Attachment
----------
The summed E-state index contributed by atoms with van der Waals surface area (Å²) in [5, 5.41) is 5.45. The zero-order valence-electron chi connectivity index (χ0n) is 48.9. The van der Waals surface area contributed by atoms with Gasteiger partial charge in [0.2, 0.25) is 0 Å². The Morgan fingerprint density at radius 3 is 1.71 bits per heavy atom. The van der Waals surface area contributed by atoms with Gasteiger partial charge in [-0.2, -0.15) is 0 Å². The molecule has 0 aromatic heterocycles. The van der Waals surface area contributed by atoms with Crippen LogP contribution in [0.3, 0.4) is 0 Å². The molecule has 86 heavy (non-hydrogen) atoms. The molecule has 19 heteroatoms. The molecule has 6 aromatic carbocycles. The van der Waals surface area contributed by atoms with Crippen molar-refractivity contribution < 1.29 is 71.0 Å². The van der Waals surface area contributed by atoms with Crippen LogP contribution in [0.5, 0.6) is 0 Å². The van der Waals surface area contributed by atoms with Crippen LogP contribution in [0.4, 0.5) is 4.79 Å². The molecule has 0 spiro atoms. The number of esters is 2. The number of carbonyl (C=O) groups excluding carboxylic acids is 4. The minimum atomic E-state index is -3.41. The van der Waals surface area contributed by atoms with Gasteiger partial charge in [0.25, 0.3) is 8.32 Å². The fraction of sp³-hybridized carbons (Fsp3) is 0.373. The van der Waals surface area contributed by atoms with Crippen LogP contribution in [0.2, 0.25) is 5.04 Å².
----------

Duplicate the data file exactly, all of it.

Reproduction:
The summed E-state index contributed by atoms with van der Waals surface area (Å²) in [5, 5.41) is 5.45. The zero-order valence-electron chi connectivity index (χ0n) is 48.9. The van der Waals surface area contributed by atoms with Gasteiger partial charge in [0.2, 0.25) is 0 Å². The Morgan fingerprint density at radius 3 is 1.71 bits per heavy atom. The van der Waals surface area contributed by atoms with Gasteiger partial charge in [-0.2, -0.15) is 0 Å². The molecule has 0 aromatic heterocycles. The van der Waals surface area contributed by atoms with Crippen LogP contribution in [0.3, 0.4) is 0 Å². The molecule has 86 heavy (non-hydrogen) atoms. The molecule has 19 heteroatoms. The molecule has 6 aromatic carbocycles. The van der Waals surface area contributed by atoms with Crippen molar-refractivity contribution < 1.29 is 71.0 Å². The van der Waals surface area contributed by atoms with Crippen LogP contribution in [0.5, 0.6) is 0 Å². The van der Waals surface area contributed by atoms with Crippen LogP contribution in [0.4, 0.5) is 4.79 Å². The molecule has 0 spiro atoms. The number of esters is 2. The number of carbonyl (C=O) groups excluding carboxylic acids is 4. The minimum atomic E-state index is -3.41. The van der Waals surface area contributed by atoms with Gasteiger partial charge in [0.25, 0.3) is 8.32 Å². The fraction of sp³-hybridized carbons (Fsp3) is 0.373. The van der Waals surface area contributed by atoms with Crippen LogP contribution in [0.2, 0.25) is 5.04 Å².